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The Lifeless Reality of Urban Casinos

Casinos are on the verge of becoming a standard feature of the American city. Perhaps you've heard of Pittsburgh's shiny Rivers Casino or Detroit's bankrupt Greektown Casino.

In Ohio, a ballot measure just opened the door to casinos in four cities. Setting aside the question of whether huge gambling facilities are a healthy presence in cities, is it possible to design these buildings so they fit into the street fabric well? Cincinnati's Horseshoe Casino was billed as "truly urban," but over at Urban Cincy, Eric Douglas says the reality doesn't match the hype:

The touted difference between Horseshoes Cincinnati and Cleveland and casinos elsewhere is that these have been deemed “truly urban” casinos. Well, if locating in a downtown is all that’s needed to make something urban, then mission accomplished.

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“Outward facing design” is a catchphrase that was repeated throughout the design process. What does that mean? To this project it means having one main entrance and restaurants with windows and a patio, quite the accomplishment for typically fortress-like buildings. But to say the design of the project is outward facing because of the openness of only 360 feet of the entire building’s facade and at only one of the intersections surrounding the site is like saying a restaurant near the entrance of a mall is outward facing because it’s on the exterior of the building.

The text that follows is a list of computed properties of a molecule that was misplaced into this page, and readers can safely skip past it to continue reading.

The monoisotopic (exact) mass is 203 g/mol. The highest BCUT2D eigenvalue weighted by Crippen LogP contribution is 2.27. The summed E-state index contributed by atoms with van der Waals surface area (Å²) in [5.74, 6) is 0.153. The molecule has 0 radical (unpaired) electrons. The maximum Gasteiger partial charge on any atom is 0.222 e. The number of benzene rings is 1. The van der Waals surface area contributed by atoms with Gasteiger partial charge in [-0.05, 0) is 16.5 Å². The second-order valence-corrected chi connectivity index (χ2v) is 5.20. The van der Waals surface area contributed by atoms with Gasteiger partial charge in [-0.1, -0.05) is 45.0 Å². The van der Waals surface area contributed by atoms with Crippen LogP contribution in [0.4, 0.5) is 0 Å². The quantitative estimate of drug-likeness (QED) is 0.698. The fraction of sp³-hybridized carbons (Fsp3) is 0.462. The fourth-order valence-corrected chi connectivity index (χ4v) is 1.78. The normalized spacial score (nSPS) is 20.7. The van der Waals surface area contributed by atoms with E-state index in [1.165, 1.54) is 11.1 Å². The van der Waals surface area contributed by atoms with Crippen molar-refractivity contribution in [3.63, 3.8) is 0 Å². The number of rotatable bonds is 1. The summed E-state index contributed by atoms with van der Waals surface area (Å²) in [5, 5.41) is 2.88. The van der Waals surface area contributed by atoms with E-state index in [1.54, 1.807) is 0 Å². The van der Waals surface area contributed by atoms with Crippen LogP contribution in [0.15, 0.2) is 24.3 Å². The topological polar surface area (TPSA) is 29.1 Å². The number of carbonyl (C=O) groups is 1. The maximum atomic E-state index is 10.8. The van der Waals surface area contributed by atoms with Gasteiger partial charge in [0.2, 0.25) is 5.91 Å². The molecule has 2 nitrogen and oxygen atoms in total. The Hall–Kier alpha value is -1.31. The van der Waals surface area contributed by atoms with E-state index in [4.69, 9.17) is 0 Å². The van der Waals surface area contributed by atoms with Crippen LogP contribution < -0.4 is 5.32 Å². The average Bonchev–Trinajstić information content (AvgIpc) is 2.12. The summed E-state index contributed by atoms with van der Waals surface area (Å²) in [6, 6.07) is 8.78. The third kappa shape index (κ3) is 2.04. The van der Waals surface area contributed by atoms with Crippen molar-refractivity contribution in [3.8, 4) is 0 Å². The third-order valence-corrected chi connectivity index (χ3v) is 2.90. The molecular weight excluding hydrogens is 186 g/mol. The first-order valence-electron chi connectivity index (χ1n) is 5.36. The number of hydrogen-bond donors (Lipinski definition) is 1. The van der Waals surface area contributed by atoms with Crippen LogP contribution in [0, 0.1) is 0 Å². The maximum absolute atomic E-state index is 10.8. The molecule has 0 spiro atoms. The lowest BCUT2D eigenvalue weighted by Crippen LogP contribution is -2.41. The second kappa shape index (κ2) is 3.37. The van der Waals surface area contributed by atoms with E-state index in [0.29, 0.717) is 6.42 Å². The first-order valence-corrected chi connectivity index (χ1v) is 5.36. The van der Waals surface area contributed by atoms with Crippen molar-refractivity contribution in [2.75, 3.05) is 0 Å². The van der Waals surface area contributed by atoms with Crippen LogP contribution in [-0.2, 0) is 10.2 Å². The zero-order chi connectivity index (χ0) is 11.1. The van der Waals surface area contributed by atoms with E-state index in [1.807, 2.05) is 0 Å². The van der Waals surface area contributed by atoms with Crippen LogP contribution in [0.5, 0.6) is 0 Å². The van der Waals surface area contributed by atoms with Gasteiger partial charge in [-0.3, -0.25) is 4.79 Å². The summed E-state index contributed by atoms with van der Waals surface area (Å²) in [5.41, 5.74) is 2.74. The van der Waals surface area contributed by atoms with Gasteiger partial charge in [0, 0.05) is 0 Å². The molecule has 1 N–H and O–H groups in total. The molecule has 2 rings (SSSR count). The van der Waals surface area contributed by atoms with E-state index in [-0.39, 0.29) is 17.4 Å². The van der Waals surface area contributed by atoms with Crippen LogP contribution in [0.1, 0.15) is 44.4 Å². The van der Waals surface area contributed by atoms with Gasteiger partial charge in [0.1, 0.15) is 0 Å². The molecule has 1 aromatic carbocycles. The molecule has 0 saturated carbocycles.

The view down Pendleton [Street] towards the casino would be sad if it wasn’t so tan. No pedestrian connectivity, no windows, not even roof treatment. Nothing.

While the focus of activity for the casino will be at its entrance and new lawn for the county jail, the opportunity for Pendleton lies in what happens north of and down Reading [Road].

Cleveland's casino, meanwhile, will be sited in an existing downtown historic building. But the owner, Dan Gilbert, has torn down another historic building nearby to build a parking garage. Currently, Cleveland urbanists are fighting to stop the construction of a skywalk between the garage and the casino that would allow suburban visitors to avoid venturing onto city streets at all.

Elsewhere on the Network today: Mobilizing the Region reports that New Jersey Governor Chris Christie continues to use the state's transportation funds as an ATM, transferring money to plug holes in the state's general fund. American Dirt reviews Michael Tolle's new book, Who Killed Downtown? And Free Public Transit lists the costs to society of dependence on fossil fuels.

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